Game of Thrones – Season 3 – Episode 9 – It Never Rains
Rather than go through the individual scenes or discuss the underlying themes of this, the ninth and thus traditionally most shocking and plot-intensive episode of a Game of Thrones series, I wanted to discuss the actual event which dominated this episode: the Red Wedding.
I only came to the A Song of Ice and Fire book series a couple of years ago. I bought the first book when it was £3 on Amazon, and then it languished on my bookshelf for another two years, one of a varying-height pile of unread books. When I did get around to reading A Game of Thrones, I was utterly absorbed and bought into the series immediately. Frantic further purchases followed as I plowed through the second and then the third book, the basis for this current series.
When I got to the Red Wedding chapter in A Storm of Swords, I shared much of the shock which spread through Twitter like a virus last night, as the Americans and then those watching the show through other means witnessed the scenes which I read: I remember stopping and putting the book down, astonished at what I’d just read. One viewpoint character, one main character and numerous interesting secondary characters all snuffed out, killed in a complete contravention of the rules of hospitality set so clearly in the books and the religion the Freys follow. I went back and re-read it, ensured that I’d not missed something vital, some hint that I hadn’t just read what I had… but there it was, in black and white. The King in the North was dead.
This scene is apparently something of a bone of contention amongst A Song of Ice and Fire fans. Many stopped reading when the Red Wedding was shown, viewing it as a betrayal of trust or a horror too far. Martin still gets people writing to him, apparently, saying that they had to put his series aside because of the Red Wedding, the startling brutality and a perceived lack of trust between him and the reader.
I find this somewhat strange, I must say. In the first book, the character you’d normally position as the hero was beheaded at the whim of a cruel boy king. In the second, Tyrion finally proves his worth to his father through cunning and strategy, only to be cut down and have his acclaim stolen from him. Even before the Red Wedding, Lord Mormont is killed by treacherous Crows. There are countless stories and accounts of brutality in the story, and yet people feel that Martin went too far somehow: a ‘hero’ was killed, a character people identified with, as was the varyingly-popular Catelyn Stark.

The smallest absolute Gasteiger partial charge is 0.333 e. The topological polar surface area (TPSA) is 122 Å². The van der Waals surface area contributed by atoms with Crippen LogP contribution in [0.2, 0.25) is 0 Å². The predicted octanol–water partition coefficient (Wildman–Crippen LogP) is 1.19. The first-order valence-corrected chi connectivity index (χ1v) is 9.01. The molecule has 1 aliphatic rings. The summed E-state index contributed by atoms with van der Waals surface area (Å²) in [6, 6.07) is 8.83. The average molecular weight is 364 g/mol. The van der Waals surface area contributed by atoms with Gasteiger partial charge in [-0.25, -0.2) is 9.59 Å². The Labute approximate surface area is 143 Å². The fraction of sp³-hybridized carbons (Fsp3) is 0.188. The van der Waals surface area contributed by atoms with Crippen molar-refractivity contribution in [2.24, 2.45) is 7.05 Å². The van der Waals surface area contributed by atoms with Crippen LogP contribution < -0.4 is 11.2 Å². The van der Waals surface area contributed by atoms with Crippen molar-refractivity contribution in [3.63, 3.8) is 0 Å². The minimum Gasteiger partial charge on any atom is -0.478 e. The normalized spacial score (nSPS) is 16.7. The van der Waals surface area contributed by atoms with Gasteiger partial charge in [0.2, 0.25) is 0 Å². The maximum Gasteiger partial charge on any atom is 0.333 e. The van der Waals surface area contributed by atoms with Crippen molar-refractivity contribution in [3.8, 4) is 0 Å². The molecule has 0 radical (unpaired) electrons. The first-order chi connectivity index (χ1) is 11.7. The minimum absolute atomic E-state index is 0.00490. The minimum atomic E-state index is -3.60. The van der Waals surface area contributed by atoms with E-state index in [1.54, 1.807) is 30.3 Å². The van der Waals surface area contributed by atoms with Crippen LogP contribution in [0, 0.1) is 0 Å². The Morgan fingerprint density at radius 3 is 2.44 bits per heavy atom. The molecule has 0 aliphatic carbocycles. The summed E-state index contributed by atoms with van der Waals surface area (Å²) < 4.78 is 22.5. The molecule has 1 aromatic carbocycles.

My view is that, if anything, it increases the tension and the historical authenticity, if not accuracy, of the Song of Ice and Fire books. Twice in Scottish history, the customs and laws of hospitality were broken, such as the Massacre of Glencoe, and Martin has always said that he takes his influences from actual history and the politicking and scheming of our ancestors. And if viewpoint characters can die even when they seem to be at their least vulnerable, well, you know that the stakes are high and feel more invested in these characters.
I get how people can be unhappy with a story where the ‘bad’ folk win and the good suffer, but there is a certain element of life in that. If Joffrey’s horrible murders and torture, the near rape of Sansa Stark, the brutality of the Tickler (someone who the TV audience did not have to witness) or the brutality of the Khaleesi’s war of conquest have not warned you before then that A Song of Ice and Fire was to be, magic and dragons aside, a realistic and visceral piece of art then I don’t know what more Martin could have done to let you know. Seriously. It seems baffling to me.
Viewers have even less reason to stop watching, I feel, as you’ve seen what’s happening to Theon Greyjoy. In the books, we don’t discover it until he is far further into his ‘mistreatment’. Not only that but you outright know Joffrey has killed for sexual pleasure. This was a brutal and vicious scene but not one that reveled in the violence. I think it was staidly put, for a massacre, and Arya’s presence was very well handled and subtle… until The Hound knocked her out and lifted her up.
To me, the Red Wedding sums up the world of Westeros. A veneer of respectability and formality, of connections between houses and diplomacy, was ripped apart for brutal, violent bloodshed. The women were particularly disregarded, mere objects to the men who claim dominion over them, and it was they who suffered most from the act. In a terrible eruption of the war and barbarism of a medieval world, a plan to destroy a political enemy was played out by distant puppeteers and the very-much close Lord Bolton. Those eight-to-ten minutes were Westeros, and large elements of our own history and nature, summed up.
And now the rains weep o’er his halls, with not a soul to hear…
On reflection, my only issue with the #GoT depiction of the Red Wedding was how much it focused on the murder of women: Jeyne wasn’t even at the Red Wedding in the books. Her death was needless, over the top and troubling. I think that could be a daft decision to have made, and a very legitimate reason for people to turn from the series.